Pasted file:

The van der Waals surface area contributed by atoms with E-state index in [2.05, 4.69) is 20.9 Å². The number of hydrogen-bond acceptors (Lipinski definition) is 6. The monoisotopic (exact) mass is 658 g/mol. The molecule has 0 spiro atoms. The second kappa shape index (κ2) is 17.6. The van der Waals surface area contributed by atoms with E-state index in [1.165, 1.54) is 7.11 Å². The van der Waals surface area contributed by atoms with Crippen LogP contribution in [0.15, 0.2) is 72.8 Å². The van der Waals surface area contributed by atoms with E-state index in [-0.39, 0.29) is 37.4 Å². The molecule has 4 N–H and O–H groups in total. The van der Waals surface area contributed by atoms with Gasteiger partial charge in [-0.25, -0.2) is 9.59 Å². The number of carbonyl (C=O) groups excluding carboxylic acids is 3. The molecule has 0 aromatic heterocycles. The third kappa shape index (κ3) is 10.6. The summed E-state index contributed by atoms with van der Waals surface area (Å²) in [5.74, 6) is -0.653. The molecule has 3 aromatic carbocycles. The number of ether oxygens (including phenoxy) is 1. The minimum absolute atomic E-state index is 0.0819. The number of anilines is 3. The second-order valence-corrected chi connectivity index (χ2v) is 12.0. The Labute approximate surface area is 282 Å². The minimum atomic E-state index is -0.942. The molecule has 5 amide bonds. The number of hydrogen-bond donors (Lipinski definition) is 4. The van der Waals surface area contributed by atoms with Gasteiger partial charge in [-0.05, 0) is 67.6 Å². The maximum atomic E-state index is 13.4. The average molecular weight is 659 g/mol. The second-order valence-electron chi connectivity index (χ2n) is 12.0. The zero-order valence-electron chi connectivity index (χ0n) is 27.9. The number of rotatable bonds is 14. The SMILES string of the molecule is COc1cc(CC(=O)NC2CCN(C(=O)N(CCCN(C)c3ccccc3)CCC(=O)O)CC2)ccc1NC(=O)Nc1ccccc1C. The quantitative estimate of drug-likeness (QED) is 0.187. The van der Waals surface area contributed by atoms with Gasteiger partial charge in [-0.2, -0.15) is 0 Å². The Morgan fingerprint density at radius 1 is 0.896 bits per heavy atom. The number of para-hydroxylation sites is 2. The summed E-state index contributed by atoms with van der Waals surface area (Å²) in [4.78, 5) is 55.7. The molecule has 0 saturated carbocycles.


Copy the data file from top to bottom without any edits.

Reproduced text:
The van der Waals surface area contributed by atoms with E-state index in [2.05, 4.69) is 20.9 Å². The number of hydrogen-bond acceptors (Lipinski definition) is 6. The monoisotopic (exact) mass is 658 g/mol. The molecule has 0 spiro atoms. The second kappa shape index (κ2) is 17.6. The van der Waals surface area contributed by atoms with E-state index in [1.165, 1.54) is 7.11 Å². The van der Waals surface area contributed by atoms with Crippen LogP contribution in [0.15, 0.2) is 72.8 Å². The van der Waals surface area contributed by atoms with E-state index in [-0.39, 0.29) is 37.4 Å². The molecule has 4 N–H and O–H groups in total. The van der Waals surface area contributed by atoms with Gasteiger partial charge in [-0.25, -0.2) is 9.59 Å². The number of carbonyl (C=O) groups excluding carboxylic acids is 3. The molecule has 0 aromatic heterocycles. The third kappa shape index (κ3) is 10.6. The summed E-state index contributed by atoms with van der Waals surface area (Å²) in [5.74, 6) is -0.653. The molecule has 3 aromatic carbocycles. The number of ether oxygens (including phenoxy) is 1. The minimum absolute atomic E-state index is 0.0819. The number of anilines is 3. The second-order valence-corrected chi connectivity index (χ2v) is 12.0. The Labute approximate surface area is 282 Å². The minimum atomic E-state index is -0.942. The molecule has 5 amide bonds. The number of hydrogen-bond donors (Lipinski definition) is 4. The van der Waals surface area contributed by atoms with Gasteiger partial charge in [-0.05, 0) is 67.6 Å². The maximum atomic E-state index is 13.4. The average molecular weight is 659 g/mol. The second-order valence-electron chi connectivity index (χ2n) is 12.0. The zero-order valence-electron chi connectivity index (χ0n) is 27.9. The number of rotatable bonds is 14. The SMILES string of the molecule is COc1cc(CC(=O)NC2CCN(C(=O)N(CCCN(C)c3ccccc3)CCC(=O)O)CC2)ccc1NC(=O)Nc1ccccc1C. The quantitative estimate of drug-likeness (QED) is 0.187. The van der Waals surface area contributed by atoms with Gasteiger partial charge in [-0.2, -0.15) is 0 Å². The Morgan fingerprint density at radius 1 is 0.896 bits per heavy atom. The number of para-hydroxylation sites is 2. The summed E-state index contributed by atoms with van der Waals surface area (Å²) in [4.78, 5) is 55.7. The molecule has 0 saturated carbocycles.